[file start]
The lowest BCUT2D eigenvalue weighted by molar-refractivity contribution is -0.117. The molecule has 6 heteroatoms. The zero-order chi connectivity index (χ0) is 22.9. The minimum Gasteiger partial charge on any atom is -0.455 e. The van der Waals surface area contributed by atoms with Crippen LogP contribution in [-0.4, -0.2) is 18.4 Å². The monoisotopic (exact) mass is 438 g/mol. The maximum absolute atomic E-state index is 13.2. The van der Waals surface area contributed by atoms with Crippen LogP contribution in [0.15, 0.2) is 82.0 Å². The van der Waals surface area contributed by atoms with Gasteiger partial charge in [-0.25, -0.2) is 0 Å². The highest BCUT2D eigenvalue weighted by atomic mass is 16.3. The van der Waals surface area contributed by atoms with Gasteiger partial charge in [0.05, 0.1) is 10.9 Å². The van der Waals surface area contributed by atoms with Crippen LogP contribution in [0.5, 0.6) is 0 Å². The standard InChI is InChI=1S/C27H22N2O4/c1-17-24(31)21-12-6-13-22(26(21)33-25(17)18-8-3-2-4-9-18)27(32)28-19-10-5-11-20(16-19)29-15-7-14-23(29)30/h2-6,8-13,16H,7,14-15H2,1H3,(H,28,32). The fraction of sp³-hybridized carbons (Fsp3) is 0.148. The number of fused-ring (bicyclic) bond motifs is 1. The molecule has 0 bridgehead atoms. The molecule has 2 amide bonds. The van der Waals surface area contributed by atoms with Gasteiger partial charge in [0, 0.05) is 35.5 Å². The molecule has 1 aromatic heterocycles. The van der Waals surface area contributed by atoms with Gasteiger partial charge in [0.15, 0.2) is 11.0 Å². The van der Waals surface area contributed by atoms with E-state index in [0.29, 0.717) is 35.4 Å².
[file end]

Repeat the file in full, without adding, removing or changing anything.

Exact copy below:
The lowest BCUT2D eigenvalue weighted by molar-refractivity contribution is -0.117. The molecule has 6 heteroatoms. The zero-order chi connectivity index (χ0) is 22.9. The minimum Gasteiger partial charge on any atom is -0.455 e. The van der Waals surface area contributed by atoms with Crippen LogP contribution in [-0.4, -0.2) is 18.4 Å². The monoisotopic (exact) mass is 438 g/mol. The maximum absolute atomic E-state index is 13.2. The van der Waals surface area contributed by atoms with Crippen LogP contribution in [0.15, 0.2) is 82.0 Å². The van der Waals surface area contributed by atoms with Gasteiger partial charge in [-0.25, -0.2) is 0 Å². The highest BCUT2D eigenvalue weighted by atomic mass is 16.3. The van der Waals surface area contributed by atoms with Gasteiger partial charge in [0.05, 0.1) is 10.9 Å². The van der Waals surface area contributed by atoms with Crippen LogP contribution in [0.5, 0.6) is 0 Å². The standard InChI is InChI=1S/C27H22N2O4/c1-17-24(31)21-12-6-13-22(26(21)33-25(17)18-8-3-2-4-9-18)27(32)28-19-10-5-11-20(16-19)29-15-7-14-23(29)30/h2-6,8-13,16H,7,14-15H2,1H3,(H,28,32). The fraction of sp³-hybridized carbons (Fsp3) is 0.148. The number of fused-ring (bicyclic) bond motifs is 1. The molecule has 0 bridgehead atoms. The molecule has 2 amide bonds. The van der Waals surface area contributed by atoms with Gasteiger partial charge in [0, 0.05) is 35.5 Å². The molecule has 1 aromatic heterocycles. The van der Waals surface area contributed by atoms with Gasteiger partial charge in [0.15, 0.2) is 11.0 Å². The van der Waals surface area contributed by atoms with E-state index in [0.29, 0.717) is 35.4 Å².